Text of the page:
Nunavut MP defends her government’s throne speech
Leona Aglukkaq in Whitehorse Oct. 21 for Arctic Council officials meeting
Although there was no mention of climate change in the Conservative government’s throne speech Oct. 16, Leona Aglukkaq, the Nunavut MP, federal environment minister and minister responsible for the Arctic Council, acknowledged that “the science is very clear” that global warming is occurring.
In a brief interview from Ottawa Oct. 18, Aglukkaq emphasized statements she made in the House of Commons the day before, in response to questions from NDP MP Meagan Leslie, who questioned the minister’s knowledge and commitment to “taking immediate action” on greenhouse gas emissions.
“I am a strong advocate on taking actions to address climate change,” she told Nunatsiaq News. “Our government has taken action around – sector by sector, a regulatory approach.”
The minister highlighted the government’s “regulatory approach” as an alternative to proposals by the opposition NDP, who “want to introduce a $20 billion carbon tax.”
“The two biggest areas that we’ve moved on in reducing greenhouse gas emissions in Canada are regulations on the transportation industry, and the next was coal-fired electricity,” she said.
Delivered by Governor General David Johnston, the throne speech states the government will “build on its record as the first government to achieve an absolute reduction in greenhouse gas emissions by working with provinces to reduce emissions from the oil and gas sectors while ensuring Canadian companies remain competitive.”
“While we’re doing that, our economy continues to grow, without having to increase taxes,” Aglukkaq said Oct. 18.
On the international stage, the minister pointed to a “black carbon” reduction initiative Canada began in September, as part of the country’s chairmanship of the Arctic Council.
“These are pollutants that affect the North,” she said. “We’re moving on that in partnership with other jurisdictions.”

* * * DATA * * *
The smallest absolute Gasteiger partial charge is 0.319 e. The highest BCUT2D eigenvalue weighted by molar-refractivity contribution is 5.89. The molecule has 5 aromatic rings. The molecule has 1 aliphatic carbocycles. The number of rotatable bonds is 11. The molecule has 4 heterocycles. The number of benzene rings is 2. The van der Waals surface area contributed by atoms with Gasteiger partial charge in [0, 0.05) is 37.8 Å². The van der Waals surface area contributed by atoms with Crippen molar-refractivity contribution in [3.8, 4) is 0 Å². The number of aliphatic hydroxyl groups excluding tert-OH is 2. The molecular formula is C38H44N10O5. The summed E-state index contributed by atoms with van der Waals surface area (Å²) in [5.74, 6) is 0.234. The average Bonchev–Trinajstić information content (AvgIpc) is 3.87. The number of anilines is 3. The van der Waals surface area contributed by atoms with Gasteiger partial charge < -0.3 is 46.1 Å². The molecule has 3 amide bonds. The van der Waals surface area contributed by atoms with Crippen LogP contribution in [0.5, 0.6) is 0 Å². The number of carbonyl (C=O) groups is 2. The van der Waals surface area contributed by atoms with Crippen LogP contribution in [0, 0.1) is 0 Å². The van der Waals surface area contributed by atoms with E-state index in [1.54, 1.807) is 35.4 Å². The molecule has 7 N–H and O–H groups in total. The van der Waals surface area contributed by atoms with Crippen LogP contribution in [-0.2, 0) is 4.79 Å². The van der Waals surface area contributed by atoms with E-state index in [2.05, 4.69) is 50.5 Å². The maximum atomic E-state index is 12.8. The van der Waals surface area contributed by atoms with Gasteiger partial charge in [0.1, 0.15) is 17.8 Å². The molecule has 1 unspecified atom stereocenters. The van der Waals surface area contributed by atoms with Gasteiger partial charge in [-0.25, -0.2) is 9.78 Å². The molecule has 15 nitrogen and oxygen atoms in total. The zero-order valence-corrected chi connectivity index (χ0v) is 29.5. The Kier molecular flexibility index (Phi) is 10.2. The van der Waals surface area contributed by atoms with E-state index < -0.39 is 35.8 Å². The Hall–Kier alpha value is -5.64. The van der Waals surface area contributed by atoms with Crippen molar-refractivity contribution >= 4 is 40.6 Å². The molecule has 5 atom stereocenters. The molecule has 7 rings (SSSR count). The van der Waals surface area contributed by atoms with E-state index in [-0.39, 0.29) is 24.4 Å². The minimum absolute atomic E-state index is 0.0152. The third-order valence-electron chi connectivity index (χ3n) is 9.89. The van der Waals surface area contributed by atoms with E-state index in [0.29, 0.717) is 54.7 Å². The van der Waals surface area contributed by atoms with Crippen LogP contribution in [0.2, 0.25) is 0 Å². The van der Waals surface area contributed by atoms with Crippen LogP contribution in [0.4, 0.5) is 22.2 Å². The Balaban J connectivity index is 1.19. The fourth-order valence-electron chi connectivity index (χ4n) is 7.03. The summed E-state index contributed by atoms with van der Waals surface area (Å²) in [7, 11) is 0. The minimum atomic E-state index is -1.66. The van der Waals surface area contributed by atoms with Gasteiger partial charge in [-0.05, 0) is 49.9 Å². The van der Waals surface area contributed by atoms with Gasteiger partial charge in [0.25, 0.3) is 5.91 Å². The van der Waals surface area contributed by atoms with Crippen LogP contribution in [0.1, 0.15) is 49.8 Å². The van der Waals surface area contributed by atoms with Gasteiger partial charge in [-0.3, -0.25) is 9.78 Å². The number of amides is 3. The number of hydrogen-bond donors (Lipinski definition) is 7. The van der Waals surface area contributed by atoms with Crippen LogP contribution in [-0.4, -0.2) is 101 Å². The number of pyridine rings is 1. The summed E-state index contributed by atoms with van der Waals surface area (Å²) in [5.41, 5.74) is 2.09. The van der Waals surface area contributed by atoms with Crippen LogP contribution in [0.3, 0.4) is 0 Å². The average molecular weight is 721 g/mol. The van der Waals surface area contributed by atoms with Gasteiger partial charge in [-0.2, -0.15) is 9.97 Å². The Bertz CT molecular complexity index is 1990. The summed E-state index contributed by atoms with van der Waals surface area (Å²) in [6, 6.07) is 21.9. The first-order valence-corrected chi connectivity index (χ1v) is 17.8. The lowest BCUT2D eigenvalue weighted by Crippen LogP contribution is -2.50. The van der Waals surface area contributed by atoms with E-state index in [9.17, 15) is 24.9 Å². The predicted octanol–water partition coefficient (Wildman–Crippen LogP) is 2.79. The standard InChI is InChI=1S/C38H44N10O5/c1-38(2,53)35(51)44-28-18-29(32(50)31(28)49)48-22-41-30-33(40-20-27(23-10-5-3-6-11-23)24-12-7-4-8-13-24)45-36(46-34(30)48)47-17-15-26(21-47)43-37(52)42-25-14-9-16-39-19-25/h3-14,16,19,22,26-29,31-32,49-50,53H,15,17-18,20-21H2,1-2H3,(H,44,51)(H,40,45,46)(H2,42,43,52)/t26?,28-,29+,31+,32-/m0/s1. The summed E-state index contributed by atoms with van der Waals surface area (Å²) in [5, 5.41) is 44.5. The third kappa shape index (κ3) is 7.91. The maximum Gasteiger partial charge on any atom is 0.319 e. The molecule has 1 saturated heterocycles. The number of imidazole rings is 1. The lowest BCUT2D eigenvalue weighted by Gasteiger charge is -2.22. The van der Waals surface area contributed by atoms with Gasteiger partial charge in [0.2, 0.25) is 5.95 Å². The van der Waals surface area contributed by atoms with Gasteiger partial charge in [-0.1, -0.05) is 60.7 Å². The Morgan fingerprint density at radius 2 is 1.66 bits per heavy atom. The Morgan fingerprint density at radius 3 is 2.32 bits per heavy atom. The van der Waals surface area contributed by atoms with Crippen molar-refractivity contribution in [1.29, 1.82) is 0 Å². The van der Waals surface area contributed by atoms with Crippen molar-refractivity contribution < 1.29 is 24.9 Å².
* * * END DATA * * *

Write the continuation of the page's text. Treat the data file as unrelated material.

Agglukaq has headed to the Yukon Convention Centre in Whitehorse for the first executive meeting of the Arctic Council’s senior Arctic officials, a body made up of non-elected officials from the council’s eight member states that guides the organization’s activities between ministerial meetings.
On the morning of Oct. 21, she was scheduled to make remarks at the opening of the meeting, which wraps up Oct. 23,
Canada will chair the Arctic Council for the period between 2013 and 2015. The throne speech made no mention of the chairmanship.
Although there is no oil and gas extraction in Nunavut, the prospect of such an industry worries people in the Baffin region, who say they oppose oil and gas exploration until they know more about possible safety hazards and effects on marine wildlife.
The Qikiqtani Inuit Association is intervening with the National Energy Board of Canada to answer those questions.
“I think it would be great to have that discussion,” Aglukkaq said. “The National Energy Board has been traveling across the North, and they have been doing a number of consultations.
“There are processes in place where northerners will have an opportunity to answer those questions,” she said. “And we’re open to that, and the National Energy Board has been open to meeting with the QIA.”
The throne speech suggested improvement to “high-speed broadband networks for rural Canadians.”
Asked if this means Nunavummiut can expect faster fibre-optic connections for Internet anytime soon, Aglukkaq said “there are always opportunities, yes, absolutely.”
“The other point I’ll make is that in the 2013 budget we made a number of investments to improve infrastructure,” she said. “That budget is still being rolled out, and a number of areas support investments of that nature.”